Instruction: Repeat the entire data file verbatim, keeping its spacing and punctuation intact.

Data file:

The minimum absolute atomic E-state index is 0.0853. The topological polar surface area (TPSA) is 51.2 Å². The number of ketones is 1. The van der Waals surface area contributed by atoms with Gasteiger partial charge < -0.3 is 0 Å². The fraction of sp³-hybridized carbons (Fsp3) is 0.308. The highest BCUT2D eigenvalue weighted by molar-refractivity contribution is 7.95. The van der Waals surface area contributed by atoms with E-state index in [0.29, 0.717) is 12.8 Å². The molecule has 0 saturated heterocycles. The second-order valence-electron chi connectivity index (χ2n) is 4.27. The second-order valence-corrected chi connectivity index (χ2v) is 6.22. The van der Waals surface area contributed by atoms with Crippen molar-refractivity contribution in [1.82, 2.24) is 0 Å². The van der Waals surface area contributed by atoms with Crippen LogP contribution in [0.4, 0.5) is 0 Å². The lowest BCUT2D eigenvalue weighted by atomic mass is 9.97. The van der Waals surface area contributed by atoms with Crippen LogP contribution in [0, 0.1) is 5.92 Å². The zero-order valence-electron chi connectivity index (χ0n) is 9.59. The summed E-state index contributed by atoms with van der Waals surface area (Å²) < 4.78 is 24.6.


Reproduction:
The minimum absolute atomic E-state index is 0.0853. The topological polar surface area (TPSA) is 51.2 Å². The number of ketones is 1. The van der Waals surface area contributed by atoms with Gasteiger partial charge < -0.3 is 0 Å². The fraction of sp³-hybridized carbons (Fsp3) is 0.308. The highest BCUT2D eigenvalue weighted by molar-refractivity contribution is 7.95. The van der Waals surface area contributed by atoms with E-state index in [0.29, 0.717) is 12.8 Å². The molecule has 0 saturated heterocycles. The second-order valence-electron chi connectivity index (χ2n) is 4.27. The second-order valence-corrected chi connectivity index (χ2v) is 6.22. The van der Waals surface area contributed by atoms with Crippen molar-refractivity contribution in [1.82, 2.24) is 0 Å². The van der Waals surface area contributed by atoms with Crippen LogP contribution in [0.4, 0.5) is 0 Å². The lowest BCUT2D eigenvalue weighted by atomic mass is 9.97. The van der Waals surface area contributed by atoms with Crippen LogP contribution in [0, 0.1) is 5.92 Å². The zero-order valence-electron chi connectivity index (χ0n) is 9.59. The summed E-state index contributed by atoms with van der Waals surface area (Å²) < 4.78 is 24.6.